Along with private banking and chocolate, luxury timepieces are Switzerland’s trademark. Swiss watch exports rose 11% last year to a record 21.4 billion Swiss francs (almost $24 billion), according to the Federation of the Swiss Watch Industry, a trade group. Wealthy Asian and Middle Eastern consumers now account for 54% of sales.
With its quartz-powered, funky designs, Swatch, founded in 1983, is viewed by old-world competitors as a down-market parvenu that tarnishes the Swiss mystique. But in recent years the company has pushed into the luxury market, acquiring storied brands like Blancpain, whose heritage dates to 1735; Breuguet, referenced by Stendahl and Pushkin; and jeweler Harry Winston, whose diamonds draped Marilyn Monroe in Gentlemen Prefer Blondes.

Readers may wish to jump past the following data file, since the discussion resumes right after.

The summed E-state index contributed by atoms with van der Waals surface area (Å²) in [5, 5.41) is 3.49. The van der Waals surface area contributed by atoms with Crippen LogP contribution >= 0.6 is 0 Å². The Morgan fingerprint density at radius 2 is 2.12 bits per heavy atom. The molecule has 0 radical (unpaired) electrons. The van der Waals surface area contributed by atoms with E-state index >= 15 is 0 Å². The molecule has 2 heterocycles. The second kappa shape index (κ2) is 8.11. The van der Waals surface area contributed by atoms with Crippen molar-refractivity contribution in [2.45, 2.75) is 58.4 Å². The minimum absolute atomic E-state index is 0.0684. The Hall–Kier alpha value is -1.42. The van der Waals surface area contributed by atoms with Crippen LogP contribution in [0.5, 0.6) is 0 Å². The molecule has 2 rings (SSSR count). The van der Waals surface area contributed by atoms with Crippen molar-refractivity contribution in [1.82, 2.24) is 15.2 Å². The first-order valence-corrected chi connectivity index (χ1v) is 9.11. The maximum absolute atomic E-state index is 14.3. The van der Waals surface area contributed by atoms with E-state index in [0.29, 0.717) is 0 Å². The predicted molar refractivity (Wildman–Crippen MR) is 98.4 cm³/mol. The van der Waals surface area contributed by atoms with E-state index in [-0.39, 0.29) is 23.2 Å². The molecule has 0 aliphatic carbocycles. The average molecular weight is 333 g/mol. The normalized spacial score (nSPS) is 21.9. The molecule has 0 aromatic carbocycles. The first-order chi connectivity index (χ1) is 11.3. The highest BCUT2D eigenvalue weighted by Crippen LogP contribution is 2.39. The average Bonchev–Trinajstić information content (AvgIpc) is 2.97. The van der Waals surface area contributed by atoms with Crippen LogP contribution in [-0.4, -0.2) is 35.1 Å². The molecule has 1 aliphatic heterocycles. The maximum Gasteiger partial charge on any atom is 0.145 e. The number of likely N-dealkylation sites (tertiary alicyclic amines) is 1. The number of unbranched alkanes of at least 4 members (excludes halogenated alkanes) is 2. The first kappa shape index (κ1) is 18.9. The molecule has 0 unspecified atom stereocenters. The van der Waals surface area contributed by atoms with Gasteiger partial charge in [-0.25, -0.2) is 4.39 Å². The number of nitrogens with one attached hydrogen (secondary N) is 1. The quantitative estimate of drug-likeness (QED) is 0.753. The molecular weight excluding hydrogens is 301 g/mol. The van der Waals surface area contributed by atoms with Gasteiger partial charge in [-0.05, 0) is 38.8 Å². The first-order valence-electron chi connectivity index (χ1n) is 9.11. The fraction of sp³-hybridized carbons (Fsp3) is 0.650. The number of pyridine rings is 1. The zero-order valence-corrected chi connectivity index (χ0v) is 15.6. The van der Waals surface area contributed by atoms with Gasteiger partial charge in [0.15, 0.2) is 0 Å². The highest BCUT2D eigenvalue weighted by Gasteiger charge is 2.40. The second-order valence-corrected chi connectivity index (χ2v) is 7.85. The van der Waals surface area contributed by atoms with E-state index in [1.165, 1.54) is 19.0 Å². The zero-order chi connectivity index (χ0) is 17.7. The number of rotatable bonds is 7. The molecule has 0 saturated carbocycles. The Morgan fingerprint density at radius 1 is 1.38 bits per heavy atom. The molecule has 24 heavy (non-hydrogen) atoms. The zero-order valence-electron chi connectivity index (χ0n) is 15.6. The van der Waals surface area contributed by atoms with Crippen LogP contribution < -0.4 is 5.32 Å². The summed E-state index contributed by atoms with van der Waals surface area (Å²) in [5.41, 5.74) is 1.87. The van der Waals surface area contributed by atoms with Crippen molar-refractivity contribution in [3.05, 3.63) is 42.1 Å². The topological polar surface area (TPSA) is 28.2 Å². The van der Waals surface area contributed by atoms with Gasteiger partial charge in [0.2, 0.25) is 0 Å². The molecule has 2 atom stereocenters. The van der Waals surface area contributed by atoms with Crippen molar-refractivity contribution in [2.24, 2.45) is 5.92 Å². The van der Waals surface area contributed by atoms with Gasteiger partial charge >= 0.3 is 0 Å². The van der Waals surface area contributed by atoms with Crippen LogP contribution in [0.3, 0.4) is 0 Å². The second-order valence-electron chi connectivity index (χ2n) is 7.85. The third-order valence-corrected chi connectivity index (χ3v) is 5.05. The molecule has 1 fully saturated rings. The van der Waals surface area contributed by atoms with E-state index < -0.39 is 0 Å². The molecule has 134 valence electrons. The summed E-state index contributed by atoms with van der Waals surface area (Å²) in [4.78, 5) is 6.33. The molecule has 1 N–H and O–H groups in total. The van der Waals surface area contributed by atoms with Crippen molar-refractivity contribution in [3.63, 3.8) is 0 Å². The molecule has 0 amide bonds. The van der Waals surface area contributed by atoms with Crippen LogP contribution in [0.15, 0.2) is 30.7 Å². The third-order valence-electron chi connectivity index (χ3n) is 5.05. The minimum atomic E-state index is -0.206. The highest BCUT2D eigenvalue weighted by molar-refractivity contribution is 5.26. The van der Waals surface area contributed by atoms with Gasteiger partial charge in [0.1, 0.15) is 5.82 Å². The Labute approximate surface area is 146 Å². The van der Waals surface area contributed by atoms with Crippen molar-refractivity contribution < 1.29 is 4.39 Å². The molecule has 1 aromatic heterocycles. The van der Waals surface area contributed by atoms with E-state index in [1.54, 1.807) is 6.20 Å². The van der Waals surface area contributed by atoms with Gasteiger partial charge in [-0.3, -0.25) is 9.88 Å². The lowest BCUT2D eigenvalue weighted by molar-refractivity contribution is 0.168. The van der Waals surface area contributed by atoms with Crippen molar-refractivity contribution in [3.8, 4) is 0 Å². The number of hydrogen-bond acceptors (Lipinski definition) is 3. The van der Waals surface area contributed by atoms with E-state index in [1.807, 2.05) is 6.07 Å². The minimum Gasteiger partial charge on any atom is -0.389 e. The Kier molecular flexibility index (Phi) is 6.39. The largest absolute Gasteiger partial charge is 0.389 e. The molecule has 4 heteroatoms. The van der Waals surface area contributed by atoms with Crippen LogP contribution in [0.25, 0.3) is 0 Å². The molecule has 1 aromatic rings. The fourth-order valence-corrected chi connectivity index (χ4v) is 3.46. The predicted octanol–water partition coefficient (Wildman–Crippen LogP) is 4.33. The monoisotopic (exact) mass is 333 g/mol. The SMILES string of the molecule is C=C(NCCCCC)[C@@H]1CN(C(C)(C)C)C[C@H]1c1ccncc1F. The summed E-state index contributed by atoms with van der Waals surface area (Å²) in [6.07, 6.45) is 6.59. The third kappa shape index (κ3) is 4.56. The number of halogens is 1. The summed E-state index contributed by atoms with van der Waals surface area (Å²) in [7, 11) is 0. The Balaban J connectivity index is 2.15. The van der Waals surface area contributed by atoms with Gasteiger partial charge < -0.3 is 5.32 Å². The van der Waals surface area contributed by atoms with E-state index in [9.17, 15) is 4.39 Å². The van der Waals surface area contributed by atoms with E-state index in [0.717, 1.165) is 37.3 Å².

Swatch, which also owns mid-range brands like Omega and Tissot, now accounts for one one-third of all Swiss watch sales. Its net profit soared 26% last year to 1.6 billion Swiss francs ($1.76 billion). Swatch wants to cut parts sales to have more parts for its own watches; analysts say in doing so, the giant could boost its own watch sales by $4 billion.
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While the ruling carves out an exception for smaller watchmakers like Delance, its loose wording leaves uncertain how Swatch will choose watchmakers to which it will actually sell parts. “Swatch Group is a gatekeeper to the ‘Swiss Made’” label, ” says a 2010 Harvard Business School report on the industry. Even prestige brands like Rolex, Patek Philippe, and Jaeger-LeCoultre use some Swatch-made parts. At least 50% of a watch must be made in Switzerland in order to bear the coveted “Swiss Made” label.